Business Loan: Want to borrow money? What does a banker look for?
As your company grows you will probably be looking for money to expand your business as well as purchase vehicles, equipment and inventory. Applying for credit can be frustrating. The first place you will probably look is a bank. Bankers are conservative by nature. Their first priority is to protect their loan portfolio as well as earn a competitive return on their loans. As a borrower you need to give the banker as many reasons as you can to make him feel comfortable with you as a borrower.
Although business loan applications vary from bank to bank, they all have some basic information in common. Here are some universal Business loan questions:
• Why are you applying for the business loan?
• Who will be managing the business?
• What will you use the funds for?
• What assets do you need to purchase?
• What is your personal background?
Once you submit the application the bank will ask for a business loan package. The loan package usually consists of an application detailing your company’s history as well as future plans. The following items are usually required in the loan package:
• Personal Net Worth Statement of the Owner – The bank will usually give you a template that they use to present the information. It may be a good idea to have your CPA complete this form as she usually knows what the bank is looking for and she will be able to provide complete information.
• 3 Years Prior Personal and Business Tax Returns – Most businesses are taxed as either partnerships (including LLCs) or corporations (S Corp or C Corps) and have tax returns that are separate and distinct from the personal tax returns of their owners. The bank will require a signed copy of each year. In a few cases, a business may be taxed as a sole proprietorship or a single member LLC. In this case, the personal tax return contains the Profit and Loss statement of the business on Schedule C. Here again the bank will require signed copies of these returns as well.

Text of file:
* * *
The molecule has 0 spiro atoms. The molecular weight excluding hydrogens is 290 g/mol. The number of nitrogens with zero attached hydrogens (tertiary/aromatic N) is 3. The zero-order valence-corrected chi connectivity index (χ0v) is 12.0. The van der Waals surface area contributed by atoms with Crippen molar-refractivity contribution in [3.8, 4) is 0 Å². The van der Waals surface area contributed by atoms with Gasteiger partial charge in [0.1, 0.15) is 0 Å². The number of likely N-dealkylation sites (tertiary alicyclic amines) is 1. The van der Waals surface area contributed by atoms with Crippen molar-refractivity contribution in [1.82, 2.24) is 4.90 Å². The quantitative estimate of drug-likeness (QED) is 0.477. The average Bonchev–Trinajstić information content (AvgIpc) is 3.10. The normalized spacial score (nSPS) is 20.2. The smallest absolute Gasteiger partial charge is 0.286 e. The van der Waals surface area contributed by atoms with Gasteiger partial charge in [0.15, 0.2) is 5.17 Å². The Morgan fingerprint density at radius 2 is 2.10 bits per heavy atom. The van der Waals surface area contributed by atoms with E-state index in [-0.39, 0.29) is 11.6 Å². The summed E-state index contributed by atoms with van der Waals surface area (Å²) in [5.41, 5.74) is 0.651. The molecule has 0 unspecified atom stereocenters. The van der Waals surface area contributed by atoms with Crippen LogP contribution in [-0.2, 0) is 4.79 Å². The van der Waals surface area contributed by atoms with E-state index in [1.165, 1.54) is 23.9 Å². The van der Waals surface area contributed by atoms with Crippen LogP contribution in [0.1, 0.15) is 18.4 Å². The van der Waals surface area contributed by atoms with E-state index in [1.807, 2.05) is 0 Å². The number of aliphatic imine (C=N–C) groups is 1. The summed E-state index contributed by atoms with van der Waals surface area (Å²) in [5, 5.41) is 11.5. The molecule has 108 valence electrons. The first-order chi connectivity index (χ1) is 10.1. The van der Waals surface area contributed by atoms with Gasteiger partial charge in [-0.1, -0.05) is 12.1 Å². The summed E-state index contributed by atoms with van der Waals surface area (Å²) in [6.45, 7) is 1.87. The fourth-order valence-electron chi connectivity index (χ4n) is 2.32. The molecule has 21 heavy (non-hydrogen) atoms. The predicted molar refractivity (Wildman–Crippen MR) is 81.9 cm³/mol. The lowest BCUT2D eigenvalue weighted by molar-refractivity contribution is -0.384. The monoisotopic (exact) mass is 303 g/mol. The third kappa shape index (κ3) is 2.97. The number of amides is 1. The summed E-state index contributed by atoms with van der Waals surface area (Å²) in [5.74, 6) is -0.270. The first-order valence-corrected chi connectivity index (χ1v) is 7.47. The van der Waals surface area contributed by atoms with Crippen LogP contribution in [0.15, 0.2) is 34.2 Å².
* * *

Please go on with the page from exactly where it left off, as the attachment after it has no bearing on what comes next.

• Most Recent Profit/Loss and Balance Sheet – If you are using QuickBooks these reports are extremely easy to produce. Again, it would be highly advisable to have a CPA look at the interim reports prior to submission if she is not already preparing them on a monthly basis.
• 3 Year Budget – The main purpose for a budget is for the banker to determine if you are serious about your business. While the budget may or may not come to fruition (and only hindsight can determine this), all well run businesses budget for the future.
• Most Current A/R Aging, A/P Aging – The Accounts Receivable reports will come from your dispatch program or general ledger program and should be aged 30, 60, 90 days. The Accounts payable reports will come from your general ledger program as well and should also be aged.
The banker will use these documents to assess risk. One of the first things he will do is perform a ratio analysis. Some of the more important ratios include Interest coverage, profitability, return on investment. In this analysis he is determining if you are credit worthy, how much debt you can afford and what collateral is available to secure the credit.
The most important concepts here would be:
• Earnings before interest, taxes, depreciation and amortization (EBITDA)- Most banks will require EBITDA to be at least 1.25 times debt service (All payments for all debt) and will provide financing up to a monthly payment that will coincide with this payment amount.
• Equity – Equity on your balance sheet would include All Assets minus All Liabilities. You can think of it as if you purchased your home for $200,000 and mortgaged $125,000. Your equity would be $75,000.
Equity should be positive. In most instances, since assets are recorded at purchased value rather than fair market value an appraisal can be done on existing assets and if market value of assets minus liabilities is positive your company may in fact be healthier than what your balance sheet may depict.
For those who are uninformed, banking relationships can be tricky as the bank will require you to submit periodic financial information verifying that your ratios are within the terms of the loan or credit line agreement. If your scores fall below the covenants described in the loan document you can be put on a “watch list” whereby the bank will not lend you any more money or allow you to draw on your credit line. In an extreme situation, the bank can or has the right to call the loan.
Banks try very hard not to let a problem get to this point but these options are clearly open to them as described in the loan document. So prior to establishing a banking relationship, it is always a good idea to employ the services of a competent CPA to help plan this endeavor and to keep you on the right side of the loan covenants as time passes.
A strong banking relationship is extremely important in growing a business. Proper planning and financial management is the key to a healthy relationship. In business you are judged on your word and your ability to execute on what you say you are going to do or what you are required to do. So in order to start and maintain a strong banking relationship, make sure you can meet the terms of the agreement and treat the relationship as one of the most important factors in your success as a growing business.